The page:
Autumn is the season that brings fallen leaves, gale force winds and rainstorms often causing raging rivers to flood.

But shorter days contribute to one of the most interesting spells of the year for wildlife. With less time to feed, it is usually easier to see birds, insects and animals as they prepare for the life-threatening onset of winter.

Late September sunshine attracted a dragonfly to my garden. It flew back and forth at such a dizzying, zig-zag pace I had no hope of identifying it – until it landed on a bush to sunbathe. I even had time to fetch my Britain’s Dragonflies guide by Dave

Wild Things: Witnessing the end of a 'Painted Lady year'

Smallshire and Andy Swash which confirmed this black and blue beauty as a male Migrant Hawker.

They were once migrants to the south of England but are now well established residents likely to be found around lakes, ponds, gravel pits and of course gardens. They are most common in autumn and may be seen at least until the end of October. Check gardens and parks.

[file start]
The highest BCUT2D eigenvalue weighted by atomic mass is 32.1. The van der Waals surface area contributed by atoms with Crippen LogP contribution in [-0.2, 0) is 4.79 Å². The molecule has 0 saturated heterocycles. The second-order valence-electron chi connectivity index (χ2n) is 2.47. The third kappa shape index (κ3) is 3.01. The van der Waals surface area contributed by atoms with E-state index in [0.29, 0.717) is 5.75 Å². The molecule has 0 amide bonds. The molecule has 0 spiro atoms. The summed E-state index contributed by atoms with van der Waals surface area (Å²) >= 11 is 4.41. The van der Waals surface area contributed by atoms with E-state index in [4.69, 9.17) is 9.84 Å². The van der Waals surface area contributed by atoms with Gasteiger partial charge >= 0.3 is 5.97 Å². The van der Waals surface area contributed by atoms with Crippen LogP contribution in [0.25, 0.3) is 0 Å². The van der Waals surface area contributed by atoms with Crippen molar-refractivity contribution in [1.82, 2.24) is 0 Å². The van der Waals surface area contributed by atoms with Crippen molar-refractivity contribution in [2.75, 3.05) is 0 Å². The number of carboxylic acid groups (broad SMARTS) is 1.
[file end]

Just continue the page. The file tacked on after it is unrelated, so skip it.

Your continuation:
Autumn also brings huge changes in our bird population. We say goodbye to Africa-bound summer visitors like Swallows, House Martins, flycatchers and Nightingales and prepare to welcome shrikes, Redwings, Fieldfares and perhaps Waxwings.

Wild Things: Urgent action needed to save our red squirrels

I’d given up hope of seeing House Martins when from my window I spotted a lone bird battling strong wind on September 27. Five days later a Swallow flew past the same window. I don’t expect to see any more until they return in April.

Grey Herons are around all year but become bolder from autumn onwards. One alighted on my neighbour’s roof recently and spent half an hour staring into a garden pond. No easy pickings this time though as the pond has been netted to protect resident fish. Herons will eat almost anything but love eels. At a Kent estuary I watched a Heron catch a huge eel then battle for 15 minutes to dispatch it. The slimy eel wriggled out of the heron’s grasp several times before being partly swallowed. The heron flew off with at least four inches of the eel protruding from its bill and a large bulge in its neck !